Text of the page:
Rachel Ahava Rosenfeld
Ahava Rosenfeld explores nostalgia, postmemory, and familial history by translating her collection of strangers' family snapshots into paint. Using traditional oil painting techniques her clean geometric lines and shapes translate forgotten memories, abandoned Kodachrome and Polaroid photos, into invented collages. Here subdued palette capture the unique color schemes found in the vintage photographs she works from, tinting her work with the affect of history.
Her paintings invite the viewer to see a story that never existed, reminding the audience of the inherent fallibility of memory. The anonymous nature of the work allows for projection and subconscious personal authorship of the paintings' interpretations. Though the scenes depicted are fictions, they become real when beheld as the viewer and the work seek mutual completion of shared narratives.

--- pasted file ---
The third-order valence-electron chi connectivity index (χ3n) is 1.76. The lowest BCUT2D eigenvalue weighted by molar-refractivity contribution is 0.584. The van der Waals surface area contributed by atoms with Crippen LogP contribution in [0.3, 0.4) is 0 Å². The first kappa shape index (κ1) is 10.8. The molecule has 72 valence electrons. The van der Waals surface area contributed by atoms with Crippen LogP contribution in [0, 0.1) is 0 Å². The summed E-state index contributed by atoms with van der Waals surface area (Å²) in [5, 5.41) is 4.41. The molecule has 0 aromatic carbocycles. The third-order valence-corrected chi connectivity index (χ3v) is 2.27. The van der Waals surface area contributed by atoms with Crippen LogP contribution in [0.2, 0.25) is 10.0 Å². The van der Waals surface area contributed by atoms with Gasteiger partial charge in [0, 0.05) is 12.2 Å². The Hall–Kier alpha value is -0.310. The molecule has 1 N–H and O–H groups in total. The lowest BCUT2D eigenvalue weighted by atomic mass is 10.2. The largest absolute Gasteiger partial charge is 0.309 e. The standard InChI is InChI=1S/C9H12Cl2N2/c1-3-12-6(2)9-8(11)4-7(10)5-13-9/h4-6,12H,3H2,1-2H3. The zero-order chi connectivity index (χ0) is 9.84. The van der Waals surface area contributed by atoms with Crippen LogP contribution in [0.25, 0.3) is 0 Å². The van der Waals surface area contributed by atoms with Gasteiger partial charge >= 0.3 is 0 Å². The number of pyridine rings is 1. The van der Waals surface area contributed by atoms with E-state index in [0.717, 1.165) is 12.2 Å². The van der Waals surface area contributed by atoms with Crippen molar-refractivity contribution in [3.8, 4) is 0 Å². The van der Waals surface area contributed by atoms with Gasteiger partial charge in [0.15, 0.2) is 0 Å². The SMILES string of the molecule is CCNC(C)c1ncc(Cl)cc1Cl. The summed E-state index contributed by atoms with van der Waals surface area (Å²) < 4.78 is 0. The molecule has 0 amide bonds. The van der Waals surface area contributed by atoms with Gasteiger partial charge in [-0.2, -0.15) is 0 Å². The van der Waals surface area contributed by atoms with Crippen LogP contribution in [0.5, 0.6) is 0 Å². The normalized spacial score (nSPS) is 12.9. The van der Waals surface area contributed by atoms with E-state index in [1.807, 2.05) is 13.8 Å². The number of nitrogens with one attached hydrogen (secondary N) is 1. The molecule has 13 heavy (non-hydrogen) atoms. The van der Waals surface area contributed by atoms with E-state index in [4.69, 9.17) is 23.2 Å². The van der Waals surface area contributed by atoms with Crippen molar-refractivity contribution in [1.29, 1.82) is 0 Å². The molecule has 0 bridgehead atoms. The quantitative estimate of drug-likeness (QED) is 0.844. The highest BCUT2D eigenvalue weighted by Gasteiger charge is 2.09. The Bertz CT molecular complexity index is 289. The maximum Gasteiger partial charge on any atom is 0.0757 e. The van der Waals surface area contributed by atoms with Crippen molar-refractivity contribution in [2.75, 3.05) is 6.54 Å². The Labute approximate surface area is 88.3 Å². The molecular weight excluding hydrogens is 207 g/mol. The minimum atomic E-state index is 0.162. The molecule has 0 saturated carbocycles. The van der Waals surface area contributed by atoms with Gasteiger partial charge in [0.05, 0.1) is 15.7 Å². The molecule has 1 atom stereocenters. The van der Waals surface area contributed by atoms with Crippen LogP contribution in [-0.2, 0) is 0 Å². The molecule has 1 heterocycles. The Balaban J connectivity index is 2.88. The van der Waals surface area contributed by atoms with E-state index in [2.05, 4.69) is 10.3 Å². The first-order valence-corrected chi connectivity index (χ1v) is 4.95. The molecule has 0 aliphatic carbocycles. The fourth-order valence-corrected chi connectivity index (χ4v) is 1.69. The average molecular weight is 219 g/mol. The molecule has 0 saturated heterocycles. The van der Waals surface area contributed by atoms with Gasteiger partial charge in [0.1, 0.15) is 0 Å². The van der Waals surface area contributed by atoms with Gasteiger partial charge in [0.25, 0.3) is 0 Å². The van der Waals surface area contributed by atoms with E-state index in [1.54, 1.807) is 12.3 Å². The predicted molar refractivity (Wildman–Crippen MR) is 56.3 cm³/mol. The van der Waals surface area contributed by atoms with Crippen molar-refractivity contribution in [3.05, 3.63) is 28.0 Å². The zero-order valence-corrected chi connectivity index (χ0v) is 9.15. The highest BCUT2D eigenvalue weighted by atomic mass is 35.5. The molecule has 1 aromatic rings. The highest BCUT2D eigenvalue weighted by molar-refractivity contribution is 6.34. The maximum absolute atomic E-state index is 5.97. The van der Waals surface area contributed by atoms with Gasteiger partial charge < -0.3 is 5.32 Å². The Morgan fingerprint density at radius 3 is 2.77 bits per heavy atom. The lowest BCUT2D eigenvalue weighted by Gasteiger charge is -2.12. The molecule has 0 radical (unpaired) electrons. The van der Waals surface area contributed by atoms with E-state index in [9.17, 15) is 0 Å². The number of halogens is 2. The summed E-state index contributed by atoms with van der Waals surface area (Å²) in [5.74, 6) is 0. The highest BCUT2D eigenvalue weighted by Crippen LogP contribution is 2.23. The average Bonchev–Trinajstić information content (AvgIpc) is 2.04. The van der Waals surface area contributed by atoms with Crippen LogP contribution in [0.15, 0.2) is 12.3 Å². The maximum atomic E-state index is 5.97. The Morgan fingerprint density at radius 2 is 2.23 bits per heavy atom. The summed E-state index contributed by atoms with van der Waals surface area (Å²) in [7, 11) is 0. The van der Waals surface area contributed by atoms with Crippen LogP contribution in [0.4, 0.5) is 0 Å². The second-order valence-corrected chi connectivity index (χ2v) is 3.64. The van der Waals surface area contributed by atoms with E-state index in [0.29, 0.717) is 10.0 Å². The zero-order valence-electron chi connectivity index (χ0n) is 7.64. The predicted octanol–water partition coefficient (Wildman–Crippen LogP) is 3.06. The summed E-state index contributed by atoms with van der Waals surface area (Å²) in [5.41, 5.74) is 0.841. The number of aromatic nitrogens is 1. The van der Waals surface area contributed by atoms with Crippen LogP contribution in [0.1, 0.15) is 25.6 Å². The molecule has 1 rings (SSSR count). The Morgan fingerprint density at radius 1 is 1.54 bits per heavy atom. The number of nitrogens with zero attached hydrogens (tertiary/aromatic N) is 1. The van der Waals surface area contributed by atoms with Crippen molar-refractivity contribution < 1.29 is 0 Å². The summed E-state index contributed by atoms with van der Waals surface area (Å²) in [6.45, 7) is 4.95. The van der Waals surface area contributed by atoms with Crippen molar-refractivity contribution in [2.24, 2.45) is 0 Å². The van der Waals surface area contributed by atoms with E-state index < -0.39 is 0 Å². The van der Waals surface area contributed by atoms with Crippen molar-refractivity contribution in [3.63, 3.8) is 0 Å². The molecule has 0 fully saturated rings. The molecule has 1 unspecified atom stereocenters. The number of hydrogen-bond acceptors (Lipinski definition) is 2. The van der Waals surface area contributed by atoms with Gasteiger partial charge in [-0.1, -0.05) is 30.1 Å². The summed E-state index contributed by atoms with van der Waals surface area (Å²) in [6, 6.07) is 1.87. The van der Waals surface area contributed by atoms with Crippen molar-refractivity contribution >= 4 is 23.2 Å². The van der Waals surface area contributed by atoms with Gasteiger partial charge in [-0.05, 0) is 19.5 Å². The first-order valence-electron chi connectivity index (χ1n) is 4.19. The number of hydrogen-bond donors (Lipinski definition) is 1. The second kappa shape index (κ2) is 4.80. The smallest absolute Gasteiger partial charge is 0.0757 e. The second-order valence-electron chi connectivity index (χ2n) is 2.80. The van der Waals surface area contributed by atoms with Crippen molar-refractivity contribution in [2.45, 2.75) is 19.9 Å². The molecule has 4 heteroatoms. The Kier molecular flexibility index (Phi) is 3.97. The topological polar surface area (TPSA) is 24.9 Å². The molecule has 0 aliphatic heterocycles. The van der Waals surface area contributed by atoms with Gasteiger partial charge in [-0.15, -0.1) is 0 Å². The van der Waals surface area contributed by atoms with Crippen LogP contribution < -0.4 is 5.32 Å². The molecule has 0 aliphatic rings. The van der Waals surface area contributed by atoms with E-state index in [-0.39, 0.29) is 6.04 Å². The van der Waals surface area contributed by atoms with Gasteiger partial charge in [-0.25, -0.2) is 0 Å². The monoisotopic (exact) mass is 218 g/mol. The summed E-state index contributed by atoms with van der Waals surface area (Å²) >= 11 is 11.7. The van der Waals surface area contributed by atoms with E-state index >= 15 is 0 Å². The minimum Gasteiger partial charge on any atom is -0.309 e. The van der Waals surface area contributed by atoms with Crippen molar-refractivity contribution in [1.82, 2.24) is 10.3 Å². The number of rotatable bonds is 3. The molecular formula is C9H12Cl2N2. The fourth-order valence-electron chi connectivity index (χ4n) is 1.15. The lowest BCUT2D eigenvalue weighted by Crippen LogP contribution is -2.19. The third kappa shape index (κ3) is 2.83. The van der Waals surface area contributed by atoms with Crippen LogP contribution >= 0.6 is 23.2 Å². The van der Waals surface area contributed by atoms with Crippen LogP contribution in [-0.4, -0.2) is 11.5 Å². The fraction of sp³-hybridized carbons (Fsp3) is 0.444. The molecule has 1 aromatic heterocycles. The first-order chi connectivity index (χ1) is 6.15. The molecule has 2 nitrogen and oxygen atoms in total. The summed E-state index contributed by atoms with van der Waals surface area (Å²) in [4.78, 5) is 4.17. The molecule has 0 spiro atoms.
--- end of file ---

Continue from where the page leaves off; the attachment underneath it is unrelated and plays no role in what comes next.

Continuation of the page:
For those with gaps in personal and familial histories, the paintings are a snapshot of the mythical potential of earlier times. The collages leave scenes intentionally incomplete, cutting off, overlaying or obscuring what would otherwise be seen as a critical component of a photograph. The people depicted are, literally, abandoned. They allow a blank slate for the viewer to superimpose meaning and potentially fill the gaps of their own histories.
-- Emily Catedrall
Vehicles of Creative Power (A Portrait of the Artist Between Hips and Hands)
oil and marble dust on Belgian linen, 20" x 24"
They Are Waiting to be Recognized
oil, marble dust,,Prismacolor and wax on Belgian linen, 30" x 24"
That Which You Cannot See is Thriving
oil, Prismacolor and marble dust on canvas panel, 18" x 24"